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[guhz-uh l] /ˈgʌz əl/
verb (used with or without object), guzzled, guzzling.
to drink, or sometimes eat, greedily, frequently, or plentifully:
They spent the whole night guzzling beer.
South Midland and Southern U.S. gozzle.
Origin of guzzle
First recorded in 1570-80; origin uncertain
Related forms
guzzler, noun
unguzzled, adjective
1. swill, imbibe, swig, tope; chugalug. Unabridged
Based on the Random House Dictionary, © Random House, Inc. 2018.
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Examples from the Web for guzzle
Contemporary Examples
Historical Examples
  • But it is quite another thing to guzzle while your work is still in hand.

    In the Valley Harold Frederic
  • guzzle, to eat or drink to excess; to eat loudly, hastily, and clumsily.

    The Slang Dictionary John Camden Hotten
  • I am aware that guzzle is an unladylike word; but, as no other fits in there, I shall use it.

    Ginger-Snaps Fanny Fern
  • He would have carried snare, rabbit and all off for a guzzle in his own lair.

  • A single one, I believe, would spoil your drinking; 'twould tie up your guzzle.

  • After which he paused to sigh, and leaped up to cheer and sat down again to—guzzle!

    The Norsemen in the West R.M. Ballantyne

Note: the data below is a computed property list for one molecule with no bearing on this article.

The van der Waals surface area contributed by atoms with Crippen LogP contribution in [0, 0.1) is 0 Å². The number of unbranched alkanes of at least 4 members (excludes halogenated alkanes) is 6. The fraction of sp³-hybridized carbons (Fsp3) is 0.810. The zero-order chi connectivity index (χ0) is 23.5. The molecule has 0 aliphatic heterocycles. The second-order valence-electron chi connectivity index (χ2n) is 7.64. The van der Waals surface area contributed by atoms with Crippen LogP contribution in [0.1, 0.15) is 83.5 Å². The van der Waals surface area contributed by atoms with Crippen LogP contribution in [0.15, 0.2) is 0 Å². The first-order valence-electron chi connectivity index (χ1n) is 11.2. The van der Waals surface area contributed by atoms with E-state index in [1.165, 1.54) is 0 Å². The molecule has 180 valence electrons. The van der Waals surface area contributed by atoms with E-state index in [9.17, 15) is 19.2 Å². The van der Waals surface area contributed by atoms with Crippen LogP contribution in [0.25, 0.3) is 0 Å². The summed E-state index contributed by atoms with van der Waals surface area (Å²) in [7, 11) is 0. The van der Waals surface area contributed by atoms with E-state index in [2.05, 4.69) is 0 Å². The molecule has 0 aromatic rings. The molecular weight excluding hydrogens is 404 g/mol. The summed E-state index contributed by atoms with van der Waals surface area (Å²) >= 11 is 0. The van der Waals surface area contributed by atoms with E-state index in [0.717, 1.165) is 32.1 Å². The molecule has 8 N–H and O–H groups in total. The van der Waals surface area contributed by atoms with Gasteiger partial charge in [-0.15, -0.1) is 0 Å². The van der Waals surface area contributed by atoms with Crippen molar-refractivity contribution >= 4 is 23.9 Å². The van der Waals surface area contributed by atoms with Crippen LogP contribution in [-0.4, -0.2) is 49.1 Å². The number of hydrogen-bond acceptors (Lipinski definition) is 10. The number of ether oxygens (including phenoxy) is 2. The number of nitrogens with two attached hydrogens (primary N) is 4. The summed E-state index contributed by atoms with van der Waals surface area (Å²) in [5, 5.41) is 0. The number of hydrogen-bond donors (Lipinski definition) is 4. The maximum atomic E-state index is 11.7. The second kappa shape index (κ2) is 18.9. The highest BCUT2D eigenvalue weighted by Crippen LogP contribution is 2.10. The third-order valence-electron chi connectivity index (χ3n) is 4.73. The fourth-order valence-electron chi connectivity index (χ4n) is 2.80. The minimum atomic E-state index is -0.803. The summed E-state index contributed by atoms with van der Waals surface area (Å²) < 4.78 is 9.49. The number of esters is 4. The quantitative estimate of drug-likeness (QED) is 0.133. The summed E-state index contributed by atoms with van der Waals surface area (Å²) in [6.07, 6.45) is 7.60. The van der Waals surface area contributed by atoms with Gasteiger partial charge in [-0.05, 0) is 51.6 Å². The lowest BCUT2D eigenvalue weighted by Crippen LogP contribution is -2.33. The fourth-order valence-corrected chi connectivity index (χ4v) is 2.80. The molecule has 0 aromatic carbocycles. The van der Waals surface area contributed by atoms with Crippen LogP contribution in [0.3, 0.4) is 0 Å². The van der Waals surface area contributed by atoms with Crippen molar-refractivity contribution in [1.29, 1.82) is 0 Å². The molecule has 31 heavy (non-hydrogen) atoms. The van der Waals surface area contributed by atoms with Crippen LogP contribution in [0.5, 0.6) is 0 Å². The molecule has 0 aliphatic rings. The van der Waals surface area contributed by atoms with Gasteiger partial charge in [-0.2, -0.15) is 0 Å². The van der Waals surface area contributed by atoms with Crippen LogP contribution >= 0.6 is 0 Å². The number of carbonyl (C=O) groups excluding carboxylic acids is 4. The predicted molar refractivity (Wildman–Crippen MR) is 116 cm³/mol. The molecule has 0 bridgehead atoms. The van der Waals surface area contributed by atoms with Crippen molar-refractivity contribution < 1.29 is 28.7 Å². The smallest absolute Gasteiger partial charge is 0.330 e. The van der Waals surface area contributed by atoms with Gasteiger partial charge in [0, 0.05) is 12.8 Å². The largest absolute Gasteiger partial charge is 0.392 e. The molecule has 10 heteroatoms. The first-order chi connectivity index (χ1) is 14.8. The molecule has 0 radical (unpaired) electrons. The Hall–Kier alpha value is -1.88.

• Chram's leudes at first affected daintiness and choice manners; but at this hour they guzzle, swallow and laugh like any of us.

    The Poniard's Hilt

    Eugne Sue
  • Bunkers was an old friend of the barkeeper, and he proceeded to pour and guzzle down his throat a very poor substitute for whisky.

    The Million Dollar Mystery Harold MacGrath
  • Because you guzzle sixteen samovars full a day, that's why you put on an air of importance.

    The Inspector-General Nicolay Gogol
British Dictionary definitions for guzzle


to consume (food or drink) excessively or greedily
Word Origin
C16: of unknown origin
Collins English Dictionary - Complete & Unabridged 2012 Digital Edition
© William Collins Sons & Co. Ltd. 1979, 1986 © HarperCollins
Publishers 1998, 2000, 2003, 2005, 2006, 2007, 2009, 2012
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Word Origin and History for guzzle

1570s, probably related to Old French gosillier "to go down the gullet; to vomit, chatter, talk," from gosier (13c.) "jaws, throat, gullet." Or imitative of the sound of drinking greedily. Related: Guzzled; guzzling. As a noun from 1590s.

Online Etymology Dictionary, © 2010 Douglas Harper
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Slang definitions & phrases for guzzle





  1. To drink, esp rapidly: He guzzled a Coke (1500s+)
  2. To drink liquor, esp to excess: He guzzled a lot when he got worried

[fr French gosier, ''throat,'' or perhaps like that French word, echoically based on the sound of swallowing]

The Dictionary of American Slang, Fourth Edition by Barbara Ann Kipfer, PhD. and Robert L. Chapman, Ph.D.
Copyright (C) 2007 by HarperCollins Publishers.
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